Defending decentralization Tron fights back at SEC lawsuit

The Tron Foundation, which manages the Tron Layer 1 blockchain network, has requested that the US Securities and Exchange Commission (SEC) drop their securities case against the platform.

In a motion to dismiss filed on March 28, the Tron Foundation argues that the SEC’s jurisdiction does not extend globally. The foundation contends that the SEC has overstepped its bounds by trying to enforce U.S. securities regulations on primarily overseas actions.

Tron’s representative has mentioned that the US securities regulators are targeting “digital asset sales to international users through a global network.” However, since the company is based in Singapore, the legal filing argues that the SEC lacks authority over such transactions.

In March 2023, the Securities and Exchange Commission (SEC) brought a legal action against the Tron Foundation, its CEO and founder Justin Sun, the BitTorrent Foundation, and Rainberry Inc., the San Francisco-based parent company of BitTorrent which was previously acquired by Tron.

The SEC, or Securities and Exchange Commission, has accused Tron’s TRX token and BitTorrent’s BTT token of being securities. Consequently, the individual in question is being prosecuted for selling these unregistered securities. This action aligns with the SEC’s previous stance on such matters.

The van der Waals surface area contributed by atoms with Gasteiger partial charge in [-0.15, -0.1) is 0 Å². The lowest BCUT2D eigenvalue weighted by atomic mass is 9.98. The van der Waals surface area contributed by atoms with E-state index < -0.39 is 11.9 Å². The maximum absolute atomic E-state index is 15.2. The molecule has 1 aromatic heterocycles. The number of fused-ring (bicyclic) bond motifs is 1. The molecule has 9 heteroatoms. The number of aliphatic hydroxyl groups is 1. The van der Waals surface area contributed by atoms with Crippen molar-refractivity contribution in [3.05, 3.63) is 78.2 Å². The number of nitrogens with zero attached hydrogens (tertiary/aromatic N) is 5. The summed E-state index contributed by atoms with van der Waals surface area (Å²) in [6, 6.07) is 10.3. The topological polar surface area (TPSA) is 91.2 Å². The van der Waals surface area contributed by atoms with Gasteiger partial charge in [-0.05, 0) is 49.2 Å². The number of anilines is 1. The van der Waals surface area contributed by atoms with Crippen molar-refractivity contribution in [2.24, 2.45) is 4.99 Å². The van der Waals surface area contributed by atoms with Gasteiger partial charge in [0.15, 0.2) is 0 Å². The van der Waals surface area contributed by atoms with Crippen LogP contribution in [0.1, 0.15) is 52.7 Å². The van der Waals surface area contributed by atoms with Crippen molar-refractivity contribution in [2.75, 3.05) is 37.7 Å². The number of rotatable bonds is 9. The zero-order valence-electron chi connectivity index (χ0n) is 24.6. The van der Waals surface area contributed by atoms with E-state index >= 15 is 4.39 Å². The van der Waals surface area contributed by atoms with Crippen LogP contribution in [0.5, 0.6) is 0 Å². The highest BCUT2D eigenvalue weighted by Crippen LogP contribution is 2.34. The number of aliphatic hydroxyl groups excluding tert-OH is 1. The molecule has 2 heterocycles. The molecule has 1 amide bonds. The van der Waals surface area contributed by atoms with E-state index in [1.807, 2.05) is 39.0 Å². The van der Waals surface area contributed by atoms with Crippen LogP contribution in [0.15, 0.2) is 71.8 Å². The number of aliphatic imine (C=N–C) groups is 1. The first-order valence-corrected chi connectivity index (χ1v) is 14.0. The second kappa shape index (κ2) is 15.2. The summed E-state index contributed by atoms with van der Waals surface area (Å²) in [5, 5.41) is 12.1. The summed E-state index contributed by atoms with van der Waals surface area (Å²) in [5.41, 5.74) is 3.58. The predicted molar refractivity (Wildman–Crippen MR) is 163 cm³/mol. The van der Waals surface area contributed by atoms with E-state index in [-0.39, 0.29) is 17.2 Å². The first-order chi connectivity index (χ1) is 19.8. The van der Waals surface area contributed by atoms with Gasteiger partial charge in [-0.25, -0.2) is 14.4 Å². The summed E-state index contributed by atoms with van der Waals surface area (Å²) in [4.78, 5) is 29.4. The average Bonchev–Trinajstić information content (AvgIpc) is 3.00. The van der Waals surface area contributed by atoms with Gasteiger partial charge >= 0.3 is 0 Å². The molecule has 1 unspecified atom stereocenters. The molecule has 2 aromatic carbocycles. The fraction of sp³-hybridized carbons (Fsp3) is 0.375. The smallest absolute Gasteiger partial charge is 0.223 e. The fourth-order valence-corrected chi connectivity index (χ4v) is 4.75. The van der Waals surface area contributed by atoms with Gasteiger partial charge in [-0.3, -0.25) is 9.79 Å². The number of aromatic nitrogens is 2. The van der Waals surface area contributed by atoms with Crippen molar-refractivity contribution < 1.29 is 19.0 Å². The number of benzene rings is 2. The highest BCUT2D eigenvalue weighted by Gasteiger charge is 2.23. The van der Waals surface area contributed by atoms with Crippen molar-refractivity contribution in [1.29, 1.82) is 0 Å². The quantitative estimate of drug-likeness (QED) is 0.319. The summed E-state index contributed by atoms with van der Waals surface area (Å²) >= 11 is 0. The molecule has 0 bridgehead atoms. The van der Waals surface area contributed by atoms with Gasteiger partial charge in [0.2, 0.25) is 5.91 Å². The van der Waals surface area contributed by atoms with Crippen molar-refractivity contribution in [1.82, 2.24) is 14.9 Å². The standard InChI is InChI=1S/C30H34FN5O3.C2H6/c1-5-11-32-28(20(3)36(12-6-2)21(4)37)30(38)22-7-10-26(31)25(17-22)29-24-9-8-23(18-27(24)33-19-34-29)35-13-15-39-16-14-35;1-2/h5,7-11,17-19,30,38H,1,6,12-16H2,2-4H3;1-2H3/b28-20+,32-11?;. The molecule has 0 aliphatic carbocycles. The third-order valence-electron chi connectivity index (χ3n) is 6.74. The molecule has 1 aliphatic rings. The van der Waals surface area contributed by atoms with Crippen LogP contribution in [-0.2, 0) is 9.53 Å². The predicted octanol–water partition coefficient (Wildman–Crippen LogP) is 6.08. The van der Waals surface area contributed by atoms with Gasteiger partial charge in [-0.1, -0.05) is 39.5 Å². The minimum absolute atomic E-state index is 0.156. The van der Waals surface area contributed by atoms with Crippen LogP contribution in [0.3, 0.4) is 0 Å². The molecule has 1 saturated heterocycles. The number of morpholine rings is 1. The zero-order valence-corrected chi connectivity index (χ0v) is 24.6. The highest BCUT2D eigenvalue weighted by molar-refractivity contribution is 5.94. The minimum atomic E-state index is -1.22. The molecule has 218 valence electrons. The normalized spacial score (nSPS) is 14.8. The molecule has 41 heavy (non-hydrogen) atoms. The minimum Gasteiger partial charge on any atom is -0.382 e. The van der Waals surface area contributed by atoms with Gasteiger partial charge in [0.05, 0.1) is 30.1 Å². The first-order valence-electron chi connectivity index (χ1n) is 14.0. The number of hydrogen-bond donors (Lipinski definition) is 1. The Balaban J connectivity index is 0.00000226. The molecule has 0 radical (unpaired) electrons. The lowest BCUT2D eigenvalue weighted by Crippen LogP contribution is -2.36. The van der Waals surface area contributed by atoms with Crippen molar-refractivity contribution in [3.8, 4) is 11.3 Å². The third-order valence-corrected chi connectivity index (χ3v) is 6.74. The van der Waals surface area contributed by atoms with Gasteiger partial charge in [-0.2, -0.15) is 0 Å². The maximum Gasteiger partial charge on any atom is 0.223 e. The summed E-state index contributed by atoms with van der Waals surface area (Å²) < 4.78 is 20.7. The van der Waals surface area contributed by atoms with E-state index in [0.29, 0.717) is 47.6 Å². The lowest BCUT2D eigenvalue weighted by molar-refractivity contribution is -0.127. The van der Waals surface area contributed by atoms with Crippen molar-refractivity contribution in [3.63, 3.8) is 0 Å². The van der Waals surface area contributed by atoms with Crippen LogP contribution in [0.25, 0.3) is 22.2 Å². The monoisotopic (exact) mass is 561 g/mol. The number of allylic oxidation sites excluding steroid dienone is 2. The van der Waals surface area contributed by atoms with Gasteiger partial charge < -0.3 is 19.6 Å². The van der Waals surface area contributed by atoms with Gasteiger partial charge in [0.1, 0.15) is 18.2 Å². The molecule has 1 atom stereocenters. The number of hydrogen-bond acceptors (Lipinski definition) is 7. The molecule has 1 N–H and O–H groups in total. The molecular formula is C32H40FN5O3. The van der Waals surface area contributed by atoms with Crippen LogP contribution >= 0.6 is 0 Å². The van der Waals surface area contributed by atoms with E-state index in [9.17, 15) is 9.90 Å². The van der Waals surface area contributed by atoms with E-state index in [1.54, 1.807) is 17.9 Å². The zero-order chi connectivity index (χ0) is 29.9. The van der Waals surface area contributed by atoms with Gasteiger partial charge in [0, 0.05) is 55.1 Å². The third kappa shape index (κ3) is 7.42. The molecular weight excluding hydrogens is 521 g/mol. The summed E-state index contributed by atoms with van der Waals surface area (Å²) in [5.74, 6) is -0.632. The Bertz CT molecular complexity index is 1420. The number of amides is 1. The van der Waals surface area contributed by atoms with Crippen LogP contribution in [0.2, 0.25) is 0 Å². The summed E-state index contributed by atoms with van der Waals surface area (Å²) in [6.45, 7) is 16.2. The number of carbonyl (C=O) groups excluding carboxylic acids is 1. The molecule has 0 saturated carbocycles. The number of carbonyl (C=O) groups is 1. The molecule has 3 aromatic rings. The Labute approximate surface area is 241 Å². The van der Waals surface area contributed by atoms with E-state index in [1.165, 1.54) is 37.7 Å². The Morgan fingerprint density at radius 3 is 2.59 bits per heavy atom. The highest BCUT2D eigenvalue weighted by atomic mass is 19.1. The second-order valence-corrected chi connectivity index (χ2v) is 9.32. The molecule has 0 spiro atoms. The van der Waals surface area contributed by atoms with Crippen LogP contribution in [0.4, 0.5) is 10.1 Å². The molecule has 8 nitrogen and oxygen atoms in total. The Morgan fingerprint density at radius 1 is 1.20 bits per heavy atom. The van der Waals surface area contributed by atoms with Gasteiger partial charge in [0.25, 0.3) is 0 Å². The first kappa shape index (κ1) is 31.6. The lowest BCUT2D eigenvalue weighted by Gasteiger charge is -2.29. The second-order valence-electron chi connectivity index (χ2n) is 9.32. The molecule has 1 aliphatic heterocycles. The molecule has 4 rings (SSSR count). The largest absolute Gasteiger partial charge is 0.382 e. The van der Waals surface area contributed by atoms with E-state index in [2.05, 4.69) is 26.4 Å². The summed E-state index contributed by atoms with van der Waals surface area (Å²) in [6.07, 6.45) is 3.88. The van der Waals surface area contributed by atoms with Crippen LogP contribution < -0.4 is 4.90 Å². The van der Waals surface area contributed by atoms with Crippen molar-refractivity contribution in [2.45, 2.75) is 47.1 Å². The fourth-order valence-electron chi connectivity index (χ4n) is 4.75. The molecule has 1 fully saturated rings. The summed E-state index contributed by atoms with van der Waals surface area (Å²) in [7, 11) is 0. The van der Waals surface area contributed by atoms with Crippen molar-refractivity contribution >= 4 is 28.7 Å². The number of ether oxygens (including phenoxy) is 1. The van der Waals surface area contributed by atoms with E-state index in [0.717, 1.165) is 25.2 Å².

Moving forward, Tron claimed that its token sales mainly occurred outside of the United States. The company took extra precautions to exclude the U.S. market. Furthermore, the SEC’s lawsuit doesn’t accuse that the tokens were originally provided or purchased by American residents.

The company responded by pointing out that the SEC’s accusation of an unregistered securities sale was questionable at most. Additionally, they contended that the investments did not fit the definition of investment contracts according to the Howey test.

Tron’s outfit raised concerns with the SEC regarding manipulative practices, specifically wash trading, allegedly employed by Tron founder Justin Sun. Additionally, the regulatory body accused Sun of covertly compensating celebrities such as Soulja Boy and Akon to endorse his tokens.

Tron contended during the hearing that the questioned transactions did not provide sufficient proof that they were “disguised trades” carried out with deceitful intentions and impacting US residents.

“The SEC also does not allege a single victim, Tron wrote in its motion.

The motion argued that the SEC fell short by not supplying specific information about the factual accusations against each defendant and the particular part they played in the alleged offenses. It criticized the SEC for making broad statements and reaching conclusions to fortify its weak, often unclear allegations.

Tron argues that the imprecise nature of the accusations leaves both the defendants and the court guessing at their source, raising doubts about the validity of the entire legal action.

Tron used the major questions doctrine, which is a legal concept stressing that Congress holds the primary power to make laws, not regulatory bodies, as an argument for having the case thrown out. Previously, Coinbase applied this same approach in its lawsuit against the Securities and Exchange Commission (SEC).

After Tron submitted a formal request for dismissal, the SEC is anticipated to respond within the next few weeks.

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2024-04-01 14:24